14

The low interest rate will be in a different currency. If your domestic currency falls in value, the value of the mortgage in terms of the domestic currency goes up. Entities borrowing in a foreign currency and then running into difficulties is a standard features of financial crises over history.


14

What does stop me from taking a loan from a bank in a rich EU-country to build or buy a house in a poor country like Russia, while having EU-level interest rates below 3% instead of the Russian 15%? Other answers have already mentioned the currency risk you would have. Further limitation is that most European banks won't give you a loan at 3% interest for ...


7

There are several reasons why it makes still sense. Nominal negative return does not mean that real return is negative. There is a difference between nominal interest rates and real interest rates which can be expressed by the Fisher formula: $$ i \approx r + \pi$$ Where, $i$ is the nominal interest rate, $r$ is the real interest rate and $\pi$ is ...


4

I agree with @BrianRomanchuk's +1 answer but I would like to expand on it to give you some more intuition why that holds. According to a simple monetary model of exchange rates, the exchange rate between two currencies (here Euro and Russian Ruble) is given by: $$S = (m - m^*) -\psi( y - y^* ) + \lambda (i - i^*)$$ where $m$ is the log of money supply, $y$...


4

You are right the two series closely follow each other for the reasons you mention. During quite some time the discount rate actually used to be a ceiling for a funds rate. This is precisely, because if the federal funds rate was below the discount rate, most banks adjusted their reserve positions in the federal funds market and when the federal funds rate ...


4

In the US, a fail penalty is applied on the failure to deliver securities in a US Treasury or Agency transaction. This applies to any trade in these securities , including a simple cash trade , or the opening leg of a repo, or the closing leg of a repo. The intent of the system , first introduced in 2012, was to clean up fails in the Marketplace by ...


4

The Fed funds rate is the rate at which commercial banks can borrow reserves on the overnight market (see this explanation at Investopedia). As such it affects all other interest rates banks charge since when they can borrow more cheaply they can also lend money cheaply to consumers. This affects among others also student loans (when they are provided by ...


3

$e^{-rt}$ is the continuous discounting factor while $(1 + r)^{-t}$ is its discrete counterpart. Identically/equivalently, there is the continuous manner of computing factors of variation, e.g. $1 + \ln \frac{x_{0+t}}{x_0}$, and its discrete counterpart $\frac{x_{0+t}}{x_0}$. It all depends on whether you think you are dealing with a continuous quantity or ...


3

While there certainly is some inflationary pressure from these measures, it seems like the missing demand and investment as well as the decrease in investments from both households and firms is offsetting this effect entirely. However, this might change in the long run, when the lockdowns will be lifted. Some authors argue that we will be facing a strong ...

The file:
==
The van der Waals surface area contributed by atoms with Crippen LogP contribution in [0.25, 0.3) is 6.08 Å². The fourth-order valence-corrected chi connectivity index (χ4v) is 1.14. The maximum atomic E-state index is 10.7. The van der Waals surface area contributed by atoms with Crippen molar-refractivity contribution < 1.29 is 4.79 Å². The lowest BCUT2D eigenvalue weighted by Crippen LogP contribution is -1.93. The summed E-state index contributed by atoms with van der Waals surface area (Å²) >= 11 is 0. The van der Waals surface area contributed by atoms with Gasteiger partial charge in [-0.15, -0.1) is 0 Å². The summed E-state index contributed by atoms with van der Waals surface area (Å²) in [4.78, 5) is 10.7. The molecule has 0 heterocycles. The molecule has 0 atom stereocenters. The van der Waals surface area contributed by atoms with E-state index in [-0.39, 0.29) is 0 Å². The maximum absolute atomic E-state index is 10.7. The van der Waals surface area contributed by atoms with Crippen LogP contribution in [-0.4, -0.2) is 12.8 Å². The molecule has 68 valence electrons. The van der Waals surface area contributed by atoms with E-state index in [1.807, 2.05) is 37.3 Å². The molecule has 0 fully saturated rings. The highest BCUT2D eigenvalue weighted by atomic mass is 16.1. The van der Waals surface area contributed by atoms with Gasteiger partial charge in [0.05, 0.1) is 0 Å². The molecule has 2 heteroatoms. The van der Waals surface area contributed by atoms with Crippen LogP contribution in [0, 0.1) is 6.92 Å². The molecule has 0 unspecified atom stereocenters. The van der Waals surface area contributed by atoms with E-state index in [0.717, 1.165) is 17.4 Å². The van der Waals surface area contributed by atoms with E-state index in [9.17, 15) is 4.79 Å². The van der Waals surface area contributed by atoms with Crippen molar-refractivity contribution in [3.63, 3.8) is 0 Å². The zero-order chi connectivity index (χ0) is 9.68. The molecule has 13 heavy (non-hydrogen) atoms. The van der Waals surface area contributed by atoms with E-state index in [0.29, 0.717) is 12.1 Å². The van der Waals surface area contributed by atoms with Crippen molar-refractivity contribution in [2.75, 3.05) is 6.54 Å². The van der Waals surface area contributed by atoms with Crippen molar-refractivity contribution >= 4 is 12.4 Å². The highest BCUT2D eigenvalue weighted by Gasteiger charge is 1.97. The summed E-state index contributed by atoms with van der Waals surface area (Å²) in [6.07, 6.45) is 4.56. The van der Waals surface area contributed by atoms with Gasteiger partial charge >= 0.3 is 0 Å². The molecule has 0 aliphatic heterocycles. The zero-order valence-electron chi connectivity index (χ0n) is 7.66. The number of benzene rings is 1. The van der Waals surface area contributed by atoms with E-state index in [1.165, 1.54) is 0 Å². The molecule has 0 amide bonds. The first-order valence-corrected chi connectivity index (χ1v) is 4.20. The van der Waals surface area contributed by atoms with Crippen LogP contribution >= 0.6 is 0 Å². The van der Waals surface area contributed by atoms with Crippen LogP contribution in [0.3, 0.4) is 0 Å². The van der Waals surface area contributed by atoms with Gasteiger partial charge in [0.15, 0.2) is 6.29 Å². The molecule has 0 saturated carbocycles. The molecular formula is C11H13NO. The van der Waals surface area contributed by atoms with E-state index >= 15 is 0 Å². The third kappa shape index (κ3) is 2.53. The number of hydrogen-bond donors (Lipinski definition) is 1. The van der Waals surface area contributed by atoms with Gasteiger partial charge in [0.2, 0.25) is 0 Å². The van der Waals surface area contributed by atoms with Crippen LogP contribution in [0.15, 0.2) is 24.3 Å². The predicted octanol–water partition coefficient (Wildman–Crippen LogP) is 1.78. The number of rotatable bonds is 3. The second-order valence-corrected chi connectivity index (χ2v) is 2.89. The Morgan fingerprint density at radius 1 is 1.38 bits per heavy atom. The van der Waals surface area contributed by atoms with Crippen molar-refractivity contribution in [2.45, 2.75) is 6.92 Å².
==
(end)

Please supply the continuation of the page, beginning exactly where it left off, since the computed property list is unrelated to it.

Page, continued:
3

Generally speaking, a risk-free rate refers to the yield you get on a government bond (read more here). On a checking account there's a possibility that the bank would fail. Yes, it's FDIC insured, but up to \$250K.


3

One reason is that if the Finnish government borrowed more, then Finnish interest rates would rise, not just for the Finnish government, but also for other Finnish businesses. (This is just the old crowding-out effect, which applies whether or not rates are negative.)


3

This question cannot easily be answered. If we look at historical societies, bond markets appeared in eras where was a central bank, most importantly, the Bank of England. During the Gold Standard, notes were not 100% gold backed. If we look at earlier eras, customs were very specific to a culture. For example, there were eras which were largely non-...


3

Consider the life-time utility maximization problem of the individual. At this stage of the paper, while the utility function "has the usual regular indifference-curve concavities" as Samuelson writes, nothing has been assumed about the form of the intertemporal utility function, so the problem is stated as $$\max_{C_1,C_2,C_3}U(C_1,C_2,C_3),\;\;\; ...


3

Demand deposits might be cheaper, but they can disappear due to withdrawals. Banks also need stable sources of longer-term funding to match against their illiquid assets. Holding reserves is only of limited economic importance relative to the need to widen funding sources. CD’s are cheap relative to other sources of term funding. It would be very hard to ...


3

My impression as a non-economist is that there has not been much interest in the 21st century in these debates and it is not taught to students. This is misconception but understandable one (I will get to the understandable part at the end). According to The New Palgrave Dictionary of Economics (Becker, 2017) - leading source for economic terminology - ...